That was music to Martin’s ears: what truly convinced him the show was a hit, however, were the thousands of fan letters that ABC forwarded to him the following week after the broadcast of the second episode of the series, "Goldfinger". 007’s sophomore outing got high marks all around, especially for the inspired casting of legendary British actor Walter Pidgeon as the episode’s title villain, criminal mastermind and would-be gold baron Auric Goldfinger; in fact, when Ian Fleming saw Pidgeon’s audition for the role he was so taken with the Mrs. Miniver star’s talent that in order to leave the door open for a return appearance, Fleming-- who co-wrote the script --substantially revised its ending from that of his original book, in which Goldfinger met a (to say the least)grim demise.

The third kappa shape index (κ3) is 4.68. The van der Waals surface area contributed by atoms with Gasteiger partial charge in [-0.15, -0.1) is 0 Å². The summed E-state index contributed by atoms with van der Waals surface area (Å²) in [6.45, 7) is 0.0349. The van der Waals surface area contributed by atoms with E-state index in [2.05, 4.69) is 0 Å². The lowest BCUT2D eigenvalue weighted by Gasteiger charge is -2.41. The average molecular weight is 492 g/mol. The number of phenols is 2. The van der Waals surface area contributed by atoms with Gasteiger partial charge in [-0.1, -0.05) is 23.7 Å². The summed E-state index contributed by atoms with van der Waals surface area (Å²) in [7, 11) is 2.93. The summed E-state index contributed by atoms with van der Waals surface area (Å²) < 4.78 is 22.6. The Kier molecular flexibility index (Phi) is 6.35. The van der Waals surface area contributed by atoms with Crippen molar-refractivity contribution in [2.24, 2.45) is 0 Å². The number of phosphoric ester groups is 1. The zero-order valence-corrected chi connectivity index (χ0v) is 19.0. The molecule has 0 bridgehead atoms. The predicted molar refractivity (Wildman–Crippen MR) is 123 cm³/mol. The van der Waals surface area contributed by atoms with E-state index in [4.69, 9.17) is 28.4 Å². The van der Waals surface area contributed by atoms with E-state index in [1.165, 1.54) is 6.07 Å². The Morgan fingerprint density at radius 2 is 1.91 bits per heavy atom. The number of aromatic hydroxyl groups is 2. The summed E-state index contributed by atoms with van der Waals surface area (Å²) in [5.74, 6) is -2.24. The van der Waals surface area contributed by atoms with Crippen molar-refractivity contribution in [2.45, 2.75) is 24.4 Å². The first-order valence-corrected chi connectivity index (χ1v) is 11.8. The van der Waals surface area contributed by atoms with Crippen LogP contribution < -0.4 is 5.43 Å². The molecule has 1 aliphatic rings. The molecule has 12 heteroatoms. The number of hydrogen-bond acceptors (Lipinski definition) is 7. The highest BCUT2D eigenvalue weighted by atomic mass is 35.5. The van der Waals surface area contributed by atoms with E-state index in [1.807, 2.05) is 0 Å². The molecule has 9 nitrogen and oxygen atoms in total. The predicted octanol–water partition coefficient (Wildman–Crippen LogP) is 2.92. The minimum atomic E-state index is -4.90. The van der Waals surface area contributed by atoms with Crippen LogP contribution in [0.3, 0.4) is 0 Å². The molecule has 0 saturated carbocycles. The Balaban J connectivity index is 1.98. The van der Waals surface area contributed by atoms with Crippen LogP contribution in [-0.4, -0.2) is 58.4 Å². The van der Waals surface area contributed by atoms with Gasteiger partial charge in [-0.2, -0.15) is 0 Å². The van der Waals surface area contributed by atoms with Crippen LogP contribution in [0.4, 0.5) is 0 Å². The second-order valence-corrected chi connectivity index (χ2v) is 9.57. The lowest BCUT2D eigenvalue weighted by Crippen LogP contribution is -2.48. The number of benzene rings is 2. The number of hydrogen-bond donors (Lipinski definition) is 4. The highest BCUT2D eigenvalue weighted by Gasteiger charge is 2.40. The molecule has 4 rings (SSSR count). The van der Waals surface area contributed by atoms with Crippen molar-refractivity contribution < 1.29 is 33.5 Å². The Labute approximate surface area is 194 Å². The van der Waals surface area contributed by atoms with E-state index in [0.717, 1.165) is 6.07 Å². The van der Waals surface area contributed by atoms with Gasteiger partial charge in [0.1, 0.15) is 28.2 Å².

In the TV version of "Goldfinger", Bond captures the criminal genius during an attempt to rob Fort Knox and subsequently turns him over to the FBI. One of the most famous lines of dialogue from that episode, and the entire series for that matter, comes near the end as Bond is handcuffing Goldfinger to Fort Knox’s gates. "Just what do you think you can gain by sending me to prison?" taunts the fallen crime boss. "Do you expect me to talk, Mr. Bond?" Bond, without missing a beat, casually replies: "No, Mr. Goldfinger, I expect you to rot." The camera then zooms in on a frustrated Goldfinger vainly trying to get out of the cuffs while the British agent strolls off to arrange for his vanquished foe to be taken into custody.